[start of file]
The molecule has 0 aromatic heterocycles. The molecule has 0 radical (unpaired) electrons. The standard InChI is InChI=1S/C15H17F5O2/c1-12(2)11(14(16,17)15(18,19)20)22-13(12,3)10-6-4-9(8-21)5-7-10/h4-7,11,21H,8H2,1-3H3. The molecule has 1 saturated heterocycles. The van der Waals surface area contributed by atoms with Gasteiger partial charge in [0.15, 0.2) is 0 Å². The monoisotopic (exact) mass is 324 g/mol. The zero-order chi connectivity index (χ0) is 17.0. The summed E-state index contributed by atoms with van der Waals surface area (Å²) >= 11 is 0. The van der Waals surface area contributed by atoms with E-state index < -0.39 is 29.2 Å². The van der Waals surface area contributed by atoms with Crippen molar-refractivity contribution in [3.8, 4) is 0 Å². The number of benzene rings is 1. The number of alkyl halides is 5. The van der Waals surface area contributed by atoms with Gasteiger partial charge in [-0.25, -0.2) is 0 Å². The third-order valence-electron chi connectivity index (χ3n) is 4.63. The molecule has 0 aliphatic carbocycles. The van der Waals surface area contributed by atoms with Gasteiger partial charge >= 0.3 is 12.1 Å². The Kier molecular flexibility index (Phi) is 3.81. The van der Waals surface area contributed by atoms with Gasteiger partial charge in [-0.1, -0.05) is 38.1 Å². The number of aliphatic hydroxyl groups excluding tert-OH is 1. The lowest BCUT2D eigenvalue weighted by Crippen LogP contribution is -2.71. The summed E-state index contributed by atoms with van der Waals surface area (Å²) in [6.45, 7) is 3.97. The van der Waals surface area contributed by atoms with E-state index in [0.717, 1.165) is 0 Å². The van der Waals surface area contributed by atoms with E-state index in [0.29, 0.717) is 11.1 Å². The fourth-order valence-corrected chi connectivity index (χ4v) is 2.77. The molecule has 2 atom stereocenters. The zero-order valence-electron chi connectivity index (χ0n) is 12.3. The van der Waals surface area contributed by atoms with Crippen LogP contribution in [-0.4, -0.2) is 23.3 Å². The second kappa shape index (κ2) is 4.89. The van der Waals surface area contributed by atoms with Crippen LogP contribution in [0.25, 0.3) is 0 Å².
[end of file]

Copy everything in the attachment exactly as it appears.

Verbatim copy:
The molecule has 0 aromatic heterocycles. The molecule has 0 radical (unpaired) electrons. The standard InChI is InChI=1S/C15H17F5O2/c1-12(2)11(14(16,17)15(18,19)20)22-13(12,3)10-6-4-9(8-21)5-7-10/h4-7,11,21H,8H2,1-3H3. The molecule has 1 saturated heterocycles. The van der Waals surface area contributed by atoms with Gasteiger partial charge in [0.15, 0.2) is 0 Å². The monoisotopic (exact) mass is 324 g/mol. The zero-order chi connectivity index (χ0) is 17.0. The summed E-state index contributed by atoms with van der Waals surface area (Å²) >= 11 is 0. The van der Waals surface area contributed by atoms with E-state index < -0.39 is 29.2 Å². The van der Waals surface area contributed by atoms with Crippen molar-refractivity contribution in [3.8, 4) is 0 Å². The number of benzene rings is 1. The number of alkyl halides is 5. The van der Waals surface area contributed by atoms with Gasteiger partial charge in [-0.25, -0.2) is 0 Å². The third-order valence-electron chi connectivity index (χ3n) is 4.63. The molecule has 0 aliphatic carbocycles. The van der Waals surface area contributed by atoms with Gasteiger partial charge >= 0.3 is 12.1 Å². The Kier molecular flexibility index (Phi) is 3.81. The van der Waals surface area contributed by atoms with Gasteiger partial charge in [-0.1, -0.05) is 38.1 Å². The number of aliphatic hydroxyl groups excluding tert-OH is 1. The lowest BCUT2D eigenvalue weighted by Crippen LogP contribution is -2.71. The summed E-state index contributed by atoms with van der Waals surface area (Å²) in [6.45, 7) is 3.97. The van der Waals surface area contributed by atoms with E-state index in [0.717, 1.165) is 0 Å². The van der Waals surface area contributed by atoms with E-state index in [0.29, 0.717) is 11.1 Å². The fourth-order valence-corrected chi connectivity index (χ4v) is 2.77. The molecule has 2 atom stereocenters. The zero-order valence-electron chi connectivity index (χ0n) is 12.3. The van der Waals surface area contributed by atoms with Crippen LogP contribution in [-0.4, -0.2) is 23.3 Å². The second kappa shape index (κ2) is 4.89. The van der Waals surface area contributed by atoms with Crippen LogP contribution in [0.25, 0.3) is 0 Å².